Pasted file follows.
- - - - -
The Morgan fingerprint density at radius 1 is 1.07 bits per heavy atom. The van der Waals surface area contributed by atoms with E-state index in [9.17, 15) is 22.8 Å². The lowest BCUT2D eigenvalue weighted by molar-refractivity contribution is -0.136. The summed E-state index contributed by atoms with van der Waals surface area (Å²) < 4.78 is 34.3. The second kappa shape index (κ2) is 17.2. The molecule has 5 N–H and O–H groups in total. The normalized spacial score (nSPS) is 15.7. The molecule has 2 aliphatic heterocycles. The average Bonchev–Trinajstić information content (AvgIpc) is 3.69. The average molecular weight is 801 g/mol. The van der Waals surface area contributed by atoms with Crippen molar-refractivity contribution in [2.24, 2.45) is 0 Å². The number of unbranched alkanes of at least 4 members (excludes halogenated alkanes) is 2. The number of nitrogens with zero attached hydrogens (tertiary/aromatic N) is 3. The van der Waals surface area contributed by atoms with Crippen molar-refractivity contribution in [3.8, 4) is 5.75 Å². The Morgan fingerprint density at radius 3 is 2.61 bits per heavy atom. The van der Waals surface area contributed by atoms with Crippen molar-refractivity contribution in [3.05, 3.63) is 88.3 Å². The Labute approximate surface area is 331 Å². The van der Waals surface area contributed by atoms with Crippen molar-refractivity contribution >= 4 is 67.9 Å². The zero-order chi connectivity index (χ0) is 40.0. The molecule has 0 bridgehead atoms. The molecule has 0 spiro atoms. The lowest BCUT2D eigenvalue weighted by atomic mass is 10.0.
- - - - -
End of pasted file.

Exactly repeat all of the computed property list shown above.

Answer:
The Morgan fingerprint density at radius 1 is 1.07 bits per heavy atom. The van der Waals surface area contributed by atoms with E-state index in [9.17, 15) is 22.8 Å². The lowest BCUT2D eigenvalue weighted by molar-refractivity contribution is -0.136. The summed E-state index contributed by atoms with van der Waals surface area (Å²) < 4.78 is 34.3. The second kappa shape index (κ2) is 17.2. The molecule has 5 N–H and O–H groups in total. The normalized spacial score (nSPS) is 15.7. The molecule has 2 aliphatic heterocycles. The average Bonchev–Trinajstić information content (AvgIpc) is 3.69. The average molecular weight is 801 g/mol. The van der Waals surface area contributed by atoms with Crippen molar-refractivity contribution in [2.24, 2.45) is 0 Å². The number of unbranched alkanes of at least 4 members (excludes halogenated alkanes) is 2. The number of nitrogens with zero attached hydrogens (tertiary/aromatic N) is 3. The van der Waals surface area contributed by atoms with Crippen molar-refractivity contribution in [3.8, 4) is 5.75 Å². The Morgan fingerprint density at radius 3 is 2.61 bits per heavy atom. The van der Waals surface area contributed by atoms with Crippen molar-refractivity contribution in [3.05, 3.63) is 88.3 Å². The Labute approximate surface area is 331 Å². The van der Waals surface area contributed by atoms with Crippen molar-refractivity contribution >= 4 is 67.9 Å². The zero-order chi connectivity index (χ0) is 40.0. The molecule has 0 bridgehead atoms. The molecule has 0 spiro atoms. The lowest BCUT2D eigenvalue weighted by atomic mass is 10.0.